Tensile tests were carried out for 6 test specimens type 1A according to DIN EN ISO 527 [58] with the Zwick Z 020 universal testing machine equipped with a load cell of 20 kN and a pneumatic clamping system. The gauge length was set to 115 mm. After reaching a preload of 20 N, the test was performed at 2 mm/min speed. The elongation was measured with a video extensometer between two measuring marks spaced 80 mm apart (VideoXtens, Zwick/Roell, Ulm, DE). The Young´s modulus was calculated via linear regression between 0.05% and 0.25% elongation.

The unnotched Charpy impact strength was determined with a pendulum impact testing machine (type 5102, Zwick, Ulm, DE) operating with a pendulum hammer of 2 J at a bearing distance of 62.5 mm according to DIN EN ISO 179 [59]. 6 samples per test series were hit on the flatwise impact direction.

2.7 Statistics

The statistical evaluation of the results was done with the open-source software R (http://www.rproject.org/). The results were examined using a Shapiro-Wilk test for normal distribution. The Tukey test was used to evaluate significant differences between results of different samples for normally distributed data with homogenous variances. For data that were not normally distributed, the Wilcoxon test was chosen. All tests were performed with a level of significance α = 0.05. Results are presented as bar plots representing the median value with the mean arithmetic deviation (MAD) as error bars since not all results are normally distributed. Results of Fibershape measurements are shown as Box-Whisker plots showing the median, the Quartile 25, the Quartile 75 and 1.5 times the interquartile length (Whiskers). Significant differences within one series of experiments are marked with different letters above the plots, and an asterisk indicates results that do not follow a normal distribution.

3  Results & Discussion

3.1 Fiber Characteristics

The results of the tensile tests of the different fiber bundle types are shown in Fig. 1. Tensile strength and Young´s modulus of hemp, kenaf, roselle, Fryxell and paper mulberry show similar trends, with the highest values for hemp and the lowest values for paper mulberry. The elongation at break does not show a consistent trend. Hemp and paper mulberry show the lowest values, and kenaf, roselle and Fryxell the highest, which do not differ significantly. While hemp and kenaf do not differ significantly in tensile strength, hemp shows the significantly highest Young’s modulus. Regarding fiber tensile properties, hemp offers the best potential.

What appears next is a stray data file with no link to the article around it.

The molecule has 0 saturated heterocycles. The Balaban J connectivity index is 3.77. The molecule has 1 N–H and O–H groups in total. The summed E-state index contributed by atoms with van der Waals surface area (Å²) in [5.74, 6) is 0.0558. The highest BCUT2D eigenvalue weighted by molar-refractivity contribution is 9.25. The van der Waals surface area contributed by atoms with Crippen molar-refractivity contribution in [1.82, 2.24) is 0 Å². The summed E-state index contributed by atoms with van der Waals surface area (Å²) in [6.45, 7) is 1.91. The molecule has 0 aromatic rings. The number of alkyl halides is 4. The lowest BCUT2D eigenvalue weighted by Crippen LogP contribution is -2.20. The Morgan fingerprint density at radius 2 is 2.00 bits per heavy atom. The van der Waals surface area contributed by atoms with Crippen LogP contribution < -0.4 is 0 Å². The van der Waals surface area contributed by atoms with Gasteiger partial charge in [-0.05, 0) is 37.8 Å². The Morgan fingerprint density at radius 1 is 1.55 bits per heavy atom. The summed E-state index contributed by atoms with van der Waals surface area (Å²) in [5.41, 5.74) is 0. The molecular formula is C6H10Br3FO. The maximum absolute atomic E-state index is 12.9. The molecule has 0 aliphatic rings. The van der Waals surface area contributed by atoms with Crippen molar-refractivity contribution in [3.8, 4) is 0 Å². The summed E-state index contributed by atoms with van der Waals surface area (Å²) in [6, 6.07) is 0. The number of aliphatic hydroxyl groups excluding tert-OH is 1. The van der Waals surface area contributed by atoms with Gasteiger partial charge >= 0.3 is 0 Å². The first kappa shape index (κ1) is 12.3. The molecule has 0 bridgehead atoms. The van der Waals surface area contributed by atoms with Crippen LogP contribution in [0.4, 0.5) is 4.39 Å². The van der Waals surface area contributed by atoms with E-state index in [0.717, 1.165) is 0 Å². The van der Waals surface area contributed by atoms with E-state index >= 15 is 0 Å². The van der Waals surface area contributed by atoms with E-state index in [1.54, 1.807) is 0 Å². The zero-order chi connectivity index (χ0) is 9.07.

images

Figure 1: Tensile characteristics (tensile strength, Young’s modulus and elongation at break) of bast fiber bundles (median value ± mean arithmetic deviation; different letters indicate significant differences between the test results, a * marks results not subjected to a normal distribution)

The characteristic values of the different fiber types are compared with published data in Table 2, and hemp, kenaf, and roselle data fit well into the ranges mentioned in the literature. For Fryxell, no characteristic values could be found for the Young’s modulus. Wirawan et al. [65] reported a tensile strength of 207 MPa for fiber bundles. This value is within the range of the data obtained in this study. Fineness-specific characteristic values can be found in [50]. Some data were found for paper mulberry. Tensile strength and Young’s modulus are significantly higher than the data measured in this study. One possible reason could be the fact that much coarser fiber bundles were investigated in the present study (size effects). While the tested hemp fiber bundles had an average fiber width of 279 μm, the mean fiber width of paper mulberry was determined to be 356 μm. Fig. 2 shows a typical paper mulberry fiber bundle analysed in the tensile test. The individual fibers in the bundle had already been separated sufficiently and were only connected at individual points. This suggests that the bundle is more susceptible to failure based on the weakest link theory than, for example, a finer fiber bundle in which the individual cells are well connected. This effect has also been demonstrated for jute [66,67], flax and nettle [67]. An increase in fiber cross-sectional area resulted in a decrease in strength [66]. Fig. 3 shows a hemp fiber bundle that is considerably finer. Due to the alkali treatment, the fiber surface is well cleaned. The fiber cells in the bundle appear to be well connected so that a higher tensile load can be absorbed. When testing finer paper mulberry fiber bundles or even single fibers, significantly better tensile characteristics are expected.